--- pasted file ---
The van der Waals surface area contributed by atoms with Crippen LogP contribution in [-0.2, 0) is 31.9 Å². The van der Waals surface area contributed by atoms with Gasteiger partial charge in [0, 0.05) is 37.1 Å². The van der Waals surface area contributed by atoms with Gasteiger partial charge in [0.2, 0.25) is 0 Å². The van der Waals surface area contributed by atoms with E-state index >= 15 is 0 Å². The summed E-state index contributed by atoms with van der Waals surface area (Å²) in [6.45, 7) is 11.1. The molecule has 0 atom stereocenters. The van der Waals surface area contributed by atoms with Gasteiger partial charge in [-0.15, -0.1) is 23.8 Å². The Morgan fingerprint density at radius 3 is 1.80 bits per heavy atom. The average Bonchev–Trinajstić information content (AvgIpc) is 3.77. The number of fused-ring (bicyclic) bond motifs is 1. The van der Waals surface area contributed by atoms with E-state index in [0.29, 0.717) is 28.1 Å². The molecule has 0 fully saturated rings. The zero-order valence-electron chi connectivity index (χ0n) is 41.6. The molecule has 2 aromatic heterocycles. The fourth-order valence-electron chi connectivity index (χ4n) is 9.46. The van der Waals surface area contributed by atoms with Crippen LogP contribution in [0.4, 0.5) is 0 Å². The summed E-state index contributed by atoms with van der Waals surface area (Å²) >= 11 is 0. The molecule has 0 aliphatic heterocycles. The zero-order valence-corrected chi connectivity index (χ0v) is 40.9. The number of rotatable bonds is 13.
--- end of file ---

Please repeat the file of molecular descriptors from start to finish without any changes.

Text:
The van der Waals surface area contributed by atoms with Crippen LogP contribution in [-0.2, 0) is 31.9 Å². The van der Waals surface area contributed by atoms with Gasteiger partial charge in [0, 0.05) is 37.1 Å². The van der Waals surface area contributed by atoms with Gasteiger partial charge in [0.2, 0.25) is 0 Å². The van der Waals surface area contributed by atoms with E-state index >= 15 is 0 Å². The summed E-state index contributed by atoms with van der Waals surface area (Å²) in [6.45, 7) is 11.1. The molecule has 0 atom stereocenters. The van der Waals surface area contributed by atoms with Gasteiger partial charge in [-0.15, -0.1) is 23.8 Å². The Morgan fingerprint density at radius 3 is 1.80 bits per heavy atom. The average Bonchev–Trinajstić information content (AvgIpc) is 3.77. The number of fused-ring (bicyclic) bond motifs is 1. The van der Waals surface area contributed by atoms with E-state index in [0.29, 0.717) is 28.1 Å². The molecule has 0 fully saturated rings. The zero-order valence-electron chi connectivity index (χ0n) is 41.6. The molecule has 2 aromatic heterocycles. The fourth-order valence-electron chi connectivity index (χ4n) is 9.46. The van der Waals surface area contributed by atoms with Crippen LogP contribution in [0.4, 0.5) is 0 Å². The summed E-state index contributed by atoms with van der Waals surface area (Å²) >= 11 is 0. The molecule has 0 aliphatic heterocycles. The zero-order valence-corrected chi connectivity index (χ0v) is 40.9. The number of rotatable bonds is 13.